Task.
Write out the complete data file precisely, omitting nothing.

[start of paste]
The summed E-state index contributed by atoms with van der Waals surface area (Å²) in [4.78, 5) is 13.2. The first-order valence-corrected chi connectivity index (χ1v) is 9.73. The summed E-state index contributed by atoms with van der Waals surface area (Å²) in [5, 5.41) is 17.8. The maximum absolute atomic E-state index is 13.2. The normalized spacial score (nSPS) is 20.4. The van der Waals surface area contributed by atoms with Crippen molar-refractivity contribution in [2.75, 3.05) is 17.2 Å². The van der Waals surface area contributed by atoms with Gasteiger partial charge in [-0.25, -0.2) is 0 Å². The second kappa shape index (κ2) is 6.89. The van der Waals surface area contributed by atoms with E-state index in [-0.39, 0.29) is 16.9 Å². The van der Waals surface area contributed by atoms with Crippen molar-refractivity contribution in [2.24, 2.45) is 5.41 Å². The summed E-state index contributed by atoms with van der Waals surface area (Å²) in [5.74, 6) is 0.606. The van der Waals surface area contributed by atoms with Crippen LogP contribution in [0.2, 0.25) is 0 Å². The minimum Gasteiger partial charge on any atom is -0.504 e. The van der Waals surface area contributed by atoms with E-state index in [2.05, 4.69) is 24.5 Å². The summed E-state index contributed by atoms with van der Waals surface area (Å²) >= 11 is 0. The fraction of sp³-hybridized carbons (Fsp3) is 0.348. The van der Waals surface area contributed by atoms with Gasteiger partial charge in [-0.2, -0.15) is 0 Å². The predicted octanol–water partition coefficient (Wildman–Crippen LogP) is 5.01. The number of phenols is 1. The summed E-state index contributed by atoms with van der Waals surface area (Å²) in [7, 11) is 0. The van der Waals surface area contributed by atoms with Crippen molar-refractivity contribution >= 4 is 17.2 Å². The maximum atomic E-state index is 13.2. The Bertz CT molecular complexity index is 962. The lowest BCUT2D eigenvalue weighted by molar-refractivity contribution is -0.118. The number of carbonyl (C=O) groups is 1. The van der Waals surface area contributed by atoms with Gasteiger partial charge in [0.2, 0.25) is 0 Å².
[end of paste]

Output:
The summed E-state index contributed by atoms with van der Waals surface area (Å²) in [4.78, 5) is 13.2. The first-order valence-corrected chi connectivity index (χ1v) is 9.73. The summed E-state index contributed by atoms with van der Waals surface area (Å²) in [5, 5.41) is 17.8. The maximum absolute atomic E-state index is 13.2. The normalized spacial score (nSPS) is 20.4. The van der Waals surface area contributed by atoms with Crippen molar-refractivity contribution in [2.75, 3.05) is 17.2 Å². The van der Waals surface area contributed by atoms with Gasteiger partial charge in [-0.25, -0.2) is 0 Å². The second kappa shape index (κ2) is 6.89. The van der Waals surface area contributed by atoms with E-state index in [-0.39, 0.29) is 16.9 Å². The van der Waals surface area contributed by atoms with Crippen molar-refractivity contribution in [2.24, 2.45) is 5.41 Å². The summed E-state index contributed by atoms with van der Waals surface area (Å²) in [5.74, 6) is 0.606. The van der Waals surface area contributed by atoms with Crippen LogP contribution in [0.2, 0.25) is 0 Å². The minimum Gasteiger partial charge on any atom is -0.504 e. The van der Waals surface area contributed by atoms with E-state index in [2.05, 4.69) is 24.5 Å². The summed E-state index contributed by atoms with van der Waals surface area (Å²) >= 11 is 0. The fraction of sp³-hybridized carbons (Fsp3) is 0.348. The van der Waals surface area contributed by atoms with Gasteiger partial charge in [-0.2, -0.15) is 0 Å². The predicted octanol–water partition coefficient (Wildman–Crippen LogP) is 5.01. The number of phenols is 1. The summed E-state index contributed by atoms with van der Waals surface area (Å²) in [7, 11) is 0. The van der Waals surface area contributed by atoms with Crippen molar-refractivity contribution >= 4 is 17.2 Å². The maximum atomic E-state index is 13.2. The Bertz CT molecular complexity index is 962. The lowest BCUT2D eigenvalue weighted by molar-refractivity contribution is -0.118. The number of carbonyl (C=O) groups is 1. The van der Waals surface area contributed by atoms with Gasteiger partial charge in [0.2, 0.25) is 0 Å².